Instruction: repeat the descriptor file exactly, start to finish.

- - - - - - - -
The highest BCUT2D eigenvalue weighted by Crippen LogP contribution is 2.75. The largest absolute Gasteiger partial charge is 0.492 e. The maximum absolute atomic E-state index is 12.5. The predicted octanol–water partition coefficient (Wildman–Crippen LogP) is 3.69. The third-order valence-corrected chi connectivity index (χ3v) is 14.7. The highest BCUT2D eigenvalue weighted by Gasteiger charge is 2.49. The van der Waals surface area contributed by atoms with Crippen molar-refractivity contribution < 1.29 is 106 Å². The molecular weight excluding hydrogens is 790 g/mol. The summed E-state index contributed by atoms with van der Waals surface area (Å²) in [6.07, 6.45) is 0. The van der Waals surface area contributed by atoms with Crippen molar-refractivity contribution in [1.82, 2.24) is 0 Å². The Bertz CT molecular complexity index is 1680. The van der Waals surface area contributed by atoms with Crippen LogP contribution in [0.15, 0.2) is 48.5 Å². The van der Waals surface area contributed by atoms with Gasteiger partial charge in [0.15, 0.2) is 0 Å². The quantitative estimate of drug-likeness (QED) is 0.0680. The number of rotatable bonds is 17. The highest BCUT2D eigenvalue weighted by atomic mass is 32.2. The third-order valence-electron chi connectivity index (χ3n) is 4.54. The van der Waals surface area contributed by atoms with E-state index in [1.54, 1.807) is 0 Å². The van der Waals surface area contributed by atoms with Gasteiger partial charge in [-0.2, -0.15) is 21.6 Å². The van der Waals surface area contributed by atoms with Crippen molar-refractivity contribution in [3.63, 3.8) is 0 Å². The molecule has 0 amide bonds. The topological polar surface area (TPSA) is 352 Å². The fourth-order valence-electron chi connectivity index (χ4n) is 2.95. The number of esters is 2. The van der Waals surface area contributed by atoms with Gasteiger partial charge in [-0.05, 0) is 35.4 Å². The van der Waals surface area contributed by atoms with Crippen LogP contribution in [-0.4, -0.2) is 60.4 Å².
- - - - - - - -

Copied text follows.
The highest BCUT2D eigenvalue weighted by Crippen LogP contribution is 2.75. The largest absolute Gasteiger partial charge is 0.492 e. The maximum absolute atomic E-state index is 12.5. The predicted octanol–water partition coefficient (Wildman–Crippen LogP) is 3.69. The third-order valence-corrected chi connectivity index (χ3v) is 14.7. The highest BCUT2D eigenvalue weighted by Gasteiger charge is 2.49. The van der Waals surface area contributed by atoms with Crippen molar-refractivity contribution < 1.29 is 106 Å². The molecular weight excluding hydrogens is 790 g/mol. The summed E-state index contributed by atoms with van der Waals surface area (Å²) in [6.07, 6.45) is 0. The van der Waals surface area contributed by atoms with Crippen molar-refractivity contribution in [1.82, 2.24) is 0 Å². The Bertz CT molecular complexity index is 1680. The van der Waals surface area contributed by atoms with Crippen LogP contribution in [0.15, 0.2) is 48.5 Å². The van der Waals surface area contributed by atoms with Gasteiger partial charge in [0.15, 0.2) is 0 Å². The quantitative estimate of drug-likeness (QED) is 0.0680. The number of rotatable bonds is 17. The highest BCUT2D eigenvalue weighted by atomic mass is 32.2. The third-order valence-electron chi connectivity index (χ3n) is 4.54. The van der Waals surface area contributed by atoms with E-state index in [1.54, 1.807) is 0 Å². The van der Waals surface area contributed by atoms with Gasteiger partial charge in [-0.2, -0.15) is 21.6 Å². The van der Waals surface area contributed by atoms with Crippen molar-refractivity contribution in [3.63, 3.8) is 0 Å². The molecule has 0 amide bonds. The topological polar surface area (TPSA) is 352 Å². The fourth-order valence-electron chi connectivity index (χ4n) is 2.95. The number of esters is 2. The van der Waals surface area contributed by atoms with Gasteiger partial charge in [-0.05, 0) is 35.4 Å². The van der Waals surface area contributed by atoms with Crippen LogP contribution in [-0.4, -0.2) is 60.4 Å².